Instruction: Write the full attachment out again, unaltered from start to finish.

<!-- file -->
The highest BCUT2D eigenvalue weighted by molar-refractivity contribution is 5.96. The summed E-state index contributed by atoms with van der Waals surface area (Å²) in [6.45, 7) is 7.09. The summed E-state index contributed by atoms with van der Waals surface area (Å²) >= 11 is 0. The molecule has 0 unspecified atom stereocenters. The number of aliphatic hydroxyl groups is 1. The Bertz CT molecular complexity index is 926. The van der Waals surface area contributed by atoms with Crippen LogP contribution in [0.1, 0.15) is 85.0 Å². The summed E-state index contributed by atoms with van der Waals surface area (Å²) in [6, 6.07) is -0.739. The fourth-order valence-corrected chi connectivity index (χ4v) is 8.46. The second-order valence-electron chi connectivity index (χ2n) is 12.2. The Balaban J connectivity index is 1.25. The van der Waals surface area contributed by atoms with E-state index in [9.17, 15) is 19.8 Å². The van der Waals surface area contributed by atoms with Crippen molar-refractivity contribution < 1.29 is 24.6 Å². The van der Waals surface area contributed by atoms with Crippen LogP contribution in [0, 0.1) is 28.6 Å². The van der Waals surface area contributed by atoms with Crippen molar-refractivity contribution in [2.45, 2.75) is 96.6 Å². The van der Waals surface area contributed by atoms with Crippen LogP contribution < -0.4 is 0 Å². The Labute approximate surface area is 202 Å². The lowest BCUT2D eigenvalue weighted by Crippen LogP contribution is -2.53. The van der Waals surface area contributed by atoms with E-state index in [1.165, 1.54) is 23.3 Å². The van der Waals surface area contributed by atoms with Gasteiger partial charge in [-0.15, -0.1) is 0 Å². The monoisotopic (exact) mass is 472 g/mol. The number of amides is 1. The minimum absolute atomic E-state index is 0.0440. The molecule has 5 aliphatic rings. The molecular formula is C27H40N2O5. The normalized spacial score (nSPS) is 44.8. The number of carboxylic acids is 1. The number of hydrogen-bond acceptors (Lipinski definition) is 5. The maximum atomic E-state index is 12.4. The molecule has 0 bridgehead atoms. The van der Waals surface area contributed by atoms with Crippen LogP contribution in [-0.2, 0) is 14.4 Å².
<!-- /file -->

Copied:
The highest BCUT2D eigenvalue weighted by molar-refractivity contribution is 5.96. The summed E-state index contributed by atoms with van der Waals surface area (Å²) in [6.45, 7) is 7.09. The summed E-state index contributed by atoms with van der Waals surface area (Å²) >= 11 is 0. The molecule has 0 unspecified atom stereocenters. The number of aliphatic hydroxyl groups is 1. The Bertz CT molecular complexity index is 926. The van der Waals surface area contributed by atoms with Crippen LogP contribution in [0.1, 0.15) is 85.0 Å². The summed E-state index contributed by atoms with van der Waals surface area (Å²) in [6, 6.07) is -0.739. The fourth-order valence-corrected chi connectivity index (χ4v) is 8.46. The second-order valence-electron chi connectivity index (χ2n) is 12.2. The Balaban J connectivity index is 1.25. The van der Waals surface area contributed by atoms with E-state index in [9.17, 15) is 19.8 Å². The van der Waals surface area contributed by atoms with Crippen molar-refractivity contribution < 1.29 is 24.6 Å². The van der Waals surface area contributed by atoms with Crippen LogP contribution in [0, 0.1) is 28.6 Å². The van der Waals surface area contributed by atoms with Crippen molar-refractivity contribution in [2.45, 2.75) is 96.6 Å². The van der Waals surface area contributed by atoms with Crippen LogP contribution < -0.4 is 0 Å². The Labute approximate surface area is 202 Å². The lowest BCUT2D eigenvalue weighted by Crippen LogP contribution is -2.53. The van der Waals surface area contributed by atoms with E-state index in [1.165, 1.54) is 23.3 Å². The van der Waals surface area contributed by atoms with Gasteiger partial charge in [-0.15, -0.1) is 0 Å². The monoisotopic (exact) mass is 472 g/mol. The number of amides is 1. The minimum absolute atomic E-state index is 0.0440. The molecule has 5 aliphatic rings. The molecular formula is C27H40N2O5. The normalized spacial score (nSPS) is 44.8. The number of carboxylic acids is 1. The number of hydrogen-bond acceptors (Lipinski definition) is 5. The maximum atomic E-state index is 12.4. The molecule has 0 bridgehead atoms. The van der Waals surface area contributed by atoms with Crippen LogP contribution in [-0.2, 0) is 14.4 Å².